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Out of intrests.....and off the tops of your heads...does anyone knoow why surnames were invented?
Wasn't that because Napoleon forced it down our throats? That's why there are a lot of 'funny' last names, since people thought it was temporary.
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Old 03-13-2011, 07:29 PM   #13
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Wasn't that because Napoleon forced it down our throats? That's why there are a lot of 'funny' last names, since people thought it was temporary.
Not sure if you're kidding here, but.... Obviously there were last names long before Napoleon's time. Napoleon himself was born with a last name, and last names are widespread throughout the world, going back a very long time.
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Old 03-14-2011, 05:13 PM   #14
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Didn't Americans also give their slaves their surnames? Thinking of the cotton pickers etc, who often only had a first name, but they were given the family name to denote who they blonged to? I am sure that was in Roots (old TV prog)

Also, for the UK, it was mainly first names hundreds of years ago, then people's professions became surnames. For example John Smith or John Black , John who was a Blacksmith.
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Old 03-15-2011, 02:36 PM   #15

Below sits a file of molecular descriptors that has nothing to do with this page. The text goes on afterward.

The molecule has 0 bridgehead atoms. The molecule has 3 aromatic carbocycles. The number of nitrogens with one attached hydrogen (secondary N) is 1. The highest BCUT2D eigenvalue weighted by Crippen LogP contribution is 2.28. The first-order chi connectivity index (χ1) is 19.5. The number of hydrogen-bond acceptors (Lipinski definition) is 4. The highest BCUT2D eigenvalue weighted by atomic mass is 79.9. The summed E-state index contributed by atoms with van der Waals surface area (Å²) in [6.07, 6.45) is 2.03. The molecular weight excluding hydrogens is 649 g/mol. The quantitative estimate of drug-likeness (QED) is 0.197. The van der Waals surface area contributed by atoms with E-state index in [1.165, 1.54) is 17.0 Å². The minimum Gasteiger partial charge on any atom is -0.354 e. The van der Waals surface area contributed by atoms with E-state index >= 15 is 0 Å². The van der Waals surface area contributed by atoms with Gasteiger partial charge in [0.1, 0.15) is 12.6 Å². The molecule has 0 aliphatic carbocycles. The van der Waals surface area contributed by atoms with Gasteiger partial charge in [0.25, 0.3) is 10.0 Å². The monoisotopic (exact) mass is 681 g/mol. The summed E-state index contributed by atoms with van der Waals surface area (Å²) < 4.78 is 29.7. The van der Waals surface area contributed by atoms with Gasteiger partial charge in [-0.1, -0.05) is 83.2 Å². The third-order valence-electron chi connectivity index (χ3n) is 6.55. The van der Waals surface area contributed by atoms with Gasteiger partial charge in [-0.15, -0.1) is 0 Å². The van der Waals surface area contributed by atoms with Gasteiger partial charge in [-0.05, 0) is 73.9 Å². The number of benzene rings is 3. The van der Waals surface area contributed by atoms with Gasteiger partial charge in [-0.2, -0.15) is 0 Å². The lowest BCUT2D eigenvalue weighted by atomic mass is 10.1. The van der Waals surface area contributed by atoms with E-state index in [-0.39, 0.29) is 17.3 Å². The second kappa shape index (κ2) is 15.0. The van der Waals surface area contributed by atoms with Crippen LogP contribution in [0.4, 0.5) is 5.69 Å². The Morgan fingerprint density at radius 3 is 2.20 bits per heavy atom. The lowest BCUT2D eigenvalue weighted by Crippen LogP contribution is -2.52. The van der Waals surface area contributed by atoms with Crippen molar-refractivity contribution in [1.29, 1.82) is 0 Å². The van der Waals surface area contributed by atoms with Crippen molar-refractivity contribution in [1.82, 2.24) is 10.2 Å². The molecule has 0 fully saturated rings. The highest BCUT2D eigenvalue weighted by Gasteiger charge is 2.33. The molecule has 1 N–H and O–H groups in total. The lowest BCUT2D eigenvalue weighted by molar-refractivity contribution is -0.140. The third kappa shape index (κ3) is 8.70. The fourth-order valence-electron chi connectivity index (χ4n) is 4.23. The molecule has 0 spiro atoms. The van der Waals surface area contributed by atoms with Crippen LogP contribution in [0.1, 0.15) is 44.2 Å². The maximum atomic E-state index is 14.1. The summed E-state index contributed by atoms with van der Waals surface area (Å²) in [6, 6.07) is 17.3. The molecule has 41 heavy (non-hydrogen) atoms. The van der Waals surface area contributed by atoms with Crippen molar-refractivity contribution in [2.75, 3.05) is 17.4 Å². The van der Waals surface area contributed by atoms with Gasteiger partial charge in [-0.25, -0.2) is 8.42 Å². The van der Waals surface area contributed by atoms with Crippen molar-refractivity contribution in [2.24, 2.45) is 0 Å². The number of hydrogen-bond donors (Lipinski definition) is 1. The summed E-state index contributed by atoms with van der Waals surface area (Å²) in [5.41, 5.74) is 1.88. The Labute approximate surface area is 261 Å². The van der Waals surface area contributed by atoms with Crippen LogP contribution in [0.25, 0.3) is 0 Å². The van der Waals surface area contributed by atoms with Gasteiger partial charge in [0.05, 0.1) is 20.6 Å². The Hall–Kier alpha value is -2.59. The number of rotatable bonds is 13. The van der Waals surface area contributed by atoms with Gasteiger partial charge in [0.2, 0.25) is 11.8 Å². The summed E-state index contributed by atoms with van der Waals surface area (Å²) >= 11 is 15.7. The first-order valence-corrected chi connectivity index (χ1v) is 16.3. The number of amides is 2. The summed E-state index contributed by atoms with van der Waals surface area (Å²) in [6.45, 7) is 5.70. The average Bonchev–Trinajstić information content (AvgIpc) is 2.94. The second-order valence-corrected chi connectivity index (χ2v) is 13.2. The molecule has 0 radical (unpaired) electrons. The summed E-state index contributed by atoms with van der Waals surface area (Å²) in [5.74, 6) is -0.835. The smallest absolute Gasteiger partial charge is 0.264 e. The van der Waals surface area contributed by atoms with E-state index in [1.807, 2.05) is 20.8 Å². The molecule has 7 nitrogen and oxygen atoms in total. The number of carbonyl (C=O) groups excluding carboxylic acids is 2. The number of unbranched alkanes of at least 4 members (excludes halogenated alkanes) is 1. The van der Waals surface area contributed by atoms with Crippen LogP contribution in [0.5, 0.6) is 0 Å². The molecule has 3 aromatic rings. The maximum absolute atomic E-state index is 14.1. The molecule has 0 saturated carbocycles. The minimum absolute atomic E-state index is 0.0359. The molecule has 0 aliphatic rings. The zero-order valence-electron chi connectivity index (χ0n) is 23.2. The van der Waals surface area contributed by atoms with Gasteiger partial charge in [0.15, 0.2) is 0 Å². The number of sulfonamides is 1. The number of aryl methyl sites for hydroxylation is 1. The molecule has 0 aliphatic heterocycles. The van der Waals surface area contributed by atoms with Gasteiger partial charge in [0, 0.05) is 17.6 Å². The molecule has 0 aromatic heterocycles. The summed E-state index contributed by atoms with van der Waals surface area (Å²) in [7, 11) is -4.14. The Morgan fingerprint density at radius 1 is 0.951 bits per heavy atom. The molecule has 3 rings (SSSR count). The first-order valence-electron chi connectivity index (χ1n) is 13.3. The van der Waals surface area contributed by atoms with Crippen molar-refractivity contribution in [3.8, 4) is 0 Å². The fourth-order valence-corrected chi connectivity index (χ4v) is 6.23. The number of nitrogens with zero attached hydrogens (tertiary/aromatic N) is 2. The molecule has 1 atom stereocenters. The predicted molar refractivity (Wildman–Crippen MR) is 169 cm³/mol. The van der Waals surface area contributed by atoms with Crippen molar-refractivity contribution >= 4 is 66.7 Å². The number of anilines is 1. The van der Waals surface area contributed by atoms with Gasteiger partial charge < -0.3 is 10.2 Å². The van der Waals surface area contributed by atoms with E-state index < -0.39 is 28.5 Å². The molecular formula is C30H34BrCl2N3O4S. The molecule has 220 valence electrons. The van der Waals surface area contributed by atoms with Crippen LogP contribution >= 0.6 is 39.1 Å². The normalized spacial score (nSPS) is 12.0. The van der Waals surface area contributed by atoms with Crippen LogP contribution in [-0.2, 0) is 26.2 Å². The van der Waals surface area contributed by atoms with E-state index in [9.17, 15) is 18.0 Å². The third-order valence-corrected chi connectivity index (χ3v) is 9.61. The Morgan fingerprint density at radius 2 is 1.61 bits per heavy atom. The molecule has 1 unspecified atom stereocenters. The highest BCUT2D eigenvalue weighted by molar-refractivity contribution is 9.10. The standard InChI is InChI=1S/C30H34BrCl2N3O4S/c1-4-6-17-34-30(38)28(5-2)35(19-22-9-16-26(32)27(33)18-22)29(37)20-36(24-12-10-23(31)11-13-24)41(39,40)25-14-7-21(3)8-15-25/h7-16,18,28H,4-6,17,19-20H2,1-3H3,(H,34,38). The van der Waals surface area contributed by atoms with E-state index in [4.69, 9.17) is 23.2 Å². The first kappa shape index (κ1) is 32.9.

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Quote:
Originally Posted by biff View Post
Usually to indicate what tribe or clan or locale you belonged to, as in so many of the Gaelic names that mean "son of" so-and-so. Nordic names usually end in "son", as in Leif Ericson (son of Eric). Icelandic names for women almost always end in "dottir", for example Siggursdottir, which mean the daughter of Siggur. Or, as in the example above, Hewson = son of Hew/Hugh. It's human nature to need to know whom we belong to. The negative side of this is the way it leads to tribal attitudes of us vs. them.
That's interesting to learn. That will explain why those who come from the former Yugoslavia regularly have surnames that end with 'ic and 'vic', or Romanian surnames end with 'cu' and Russian surnames end with 'ov' or 'ski'. Does anyone know what these final syllables mean?
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Old 03-15-2011, 07:21 PM   #16
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That's interesting to learn. That will explain why those who come from the former Yugoslavia regularly have surnames that end with 'ic and 'vic', or Romanian surnames end with 'cu' and Russian surnames end with 'ov' or 'ski'. Does anyone know what these final syllables mean?

The "ski" (or "ska" for women) indicates that someone's father had a certain occupation or trade. For example, Kowalski indicates the son of a kowal, a smith. The "ic" ending in Serbian names is a patronymic, meaning "little son of". It's the same for Romanian, with the "escu" ending, for example, also meaning son of, as in, for example, Petrescu (son of Petre).